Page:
Wednesday October 19, 2005

A Letter From Mississippi

In an op-ed piece, University of Dayton President Daniel J. Curran writes about his experience helping students with the hurricane clean-up effort in Mississippi. The piece is an excerpt from his letter to University of Dayton alumni and friends.

Op-Ed: A Letter From Mississippi
By Daniel J. Curran, Ph.D., president of the University of Dayton

When I traveled to hurricane-stricken Mississippi to help University of Dayton students with the relief effort over fall midterm break, I expected to see devastation. The scene was far worse than I imagined.

I expected to meet people of great strength, resiliency and faith. The people of Biloxi and Pass Christian surpassed my expectations, reminding me of the depth of the human spirit and the power of faith in times that test the soul.

I expected University of Dayton students to step up and help their neighbors - despite the 800-mile distance and the chaotic aftermath left in the wake of the worst natural disaster in our nation's history. Yet I was surprised when two groups, independently of one another, organized relief trips over the same long weekend. They gave up their midterm break to give of themselves. These students, living the Marianist charism, know faith and action can transform society. They realize people uniting for the common good can make a difference that lasts.

Working through UD's Center for Social Concern, a group of 55 students, faculty and staff volunteered to assist the diocese of Biloxi, where churches, schools and homes had been damaged or destroyed. Another 37 students from UD's Chapter of Campus Crusade for Christ traveled in vans to Pass Christian, where they camped outside a church held together by wooden beams, its walls blown out. I managed to find them in this small coastal town even though many of the roads no longer have signs. Approximately 80 percent of the homes and businesses here have been destroyed by the storm's massive water surge and deadly winds.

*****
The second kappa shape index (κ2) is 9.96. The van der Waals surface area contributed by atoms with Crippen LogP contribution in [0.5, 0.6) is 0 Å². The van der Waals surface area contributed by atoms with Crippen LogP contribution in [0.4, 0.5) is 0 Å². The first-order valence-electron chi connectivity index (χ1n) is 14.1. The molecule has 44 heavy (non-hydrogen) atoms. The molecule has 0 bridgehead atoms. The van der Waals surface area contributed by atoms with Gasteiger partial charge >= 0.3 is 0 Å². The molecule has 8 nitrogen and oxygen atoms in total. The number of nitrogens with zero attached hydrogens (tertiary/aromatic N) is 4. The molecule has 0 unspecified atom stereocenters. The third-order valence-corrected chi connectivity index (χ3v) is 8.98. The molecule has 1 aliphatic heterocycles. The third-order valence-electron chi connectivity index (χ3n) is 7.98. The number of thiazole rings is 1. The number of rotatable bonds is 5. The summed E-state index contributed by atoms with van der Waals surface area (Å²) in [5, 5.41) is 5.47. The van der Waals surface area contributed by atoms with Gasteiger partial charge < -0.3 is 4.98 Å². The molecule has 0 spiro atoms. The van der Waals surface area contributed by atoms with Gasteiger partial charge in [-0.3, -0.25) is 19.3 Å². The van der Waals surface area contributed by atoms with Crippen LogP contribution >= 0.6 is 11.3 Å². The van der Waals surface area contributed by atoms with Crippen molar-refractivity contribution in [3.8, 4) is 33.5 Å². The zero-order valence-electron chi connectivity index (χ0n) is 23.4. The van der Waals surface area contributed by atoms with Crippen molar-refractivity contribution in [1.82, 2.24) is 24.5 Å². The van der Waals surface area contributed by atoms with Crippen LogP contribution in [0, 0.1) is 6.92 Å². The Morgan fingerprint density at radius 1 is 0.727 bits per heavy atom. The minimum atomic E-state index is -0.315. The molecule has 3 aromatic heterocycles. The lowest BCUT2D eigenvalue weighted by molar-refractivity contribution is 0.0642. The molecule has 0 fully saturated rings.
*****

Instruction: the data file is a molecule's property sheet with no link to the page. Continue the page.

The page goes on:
News reports cannot do justice to the kind of damage sustained in the strip of cities along the Gulf Coast. When I flew into Mobile, Ala., I noticed blue roofs on many of the houses. When the plane neared the runway, I realized these roofs were actually tarpaulin covers. The concrete supports for the bridge into Biloxi had been knocked down like a child's dominoes. The storm picked up a casino barge and rested it 200 feet away beside a church - one of those surreal images that will remain ingrained in my memory. Rows upon rows of houses had been leveled. In her fury, Mother Nature hurled cars on top of houses. FEMA workers spray painted marks on houses, signaling grim news of death.

In Biloxi, students spent 12-hour days cleaning out an elderly woman's home full of a lifetime of keepsakes and memories - and now mold. We wore masks to shield ourselves from the pungent smell of rotted food. Debris towered over some of our heads along the roadway.

As a sociologist, I've always been struck by how societies in developing countries must inch forward while being challenged by their past. Here, thriving cities have been thrown backwards and shattered.

The devastating hurricanes exposed deep-rooted poverty in some of our urban communities. These communities will be rebuilt and reshaped. As a nation, we have an opportunity to reduce the region's poverty, provide affordable housing and modernize the schools. We need to take this opportunity to tackle the socio-economic problems and engage in a sustained national conversation about poverty reduction.

Yet government can only do so much. UD's contingent of volunteers joined thousands of others - police, fire officials, electricians, nurses - who traveled to the Gulf Coast to offer a helping hand and to uplift spirits. This volunteer relief work must continue long after cities like Biloxi and Pass Christian have faded from the headlines.

Together, we can restore more than just the infrastructure. We can rebuild lives.

–Daniel J. Curran, a sociologist, is president of the University of Dayton.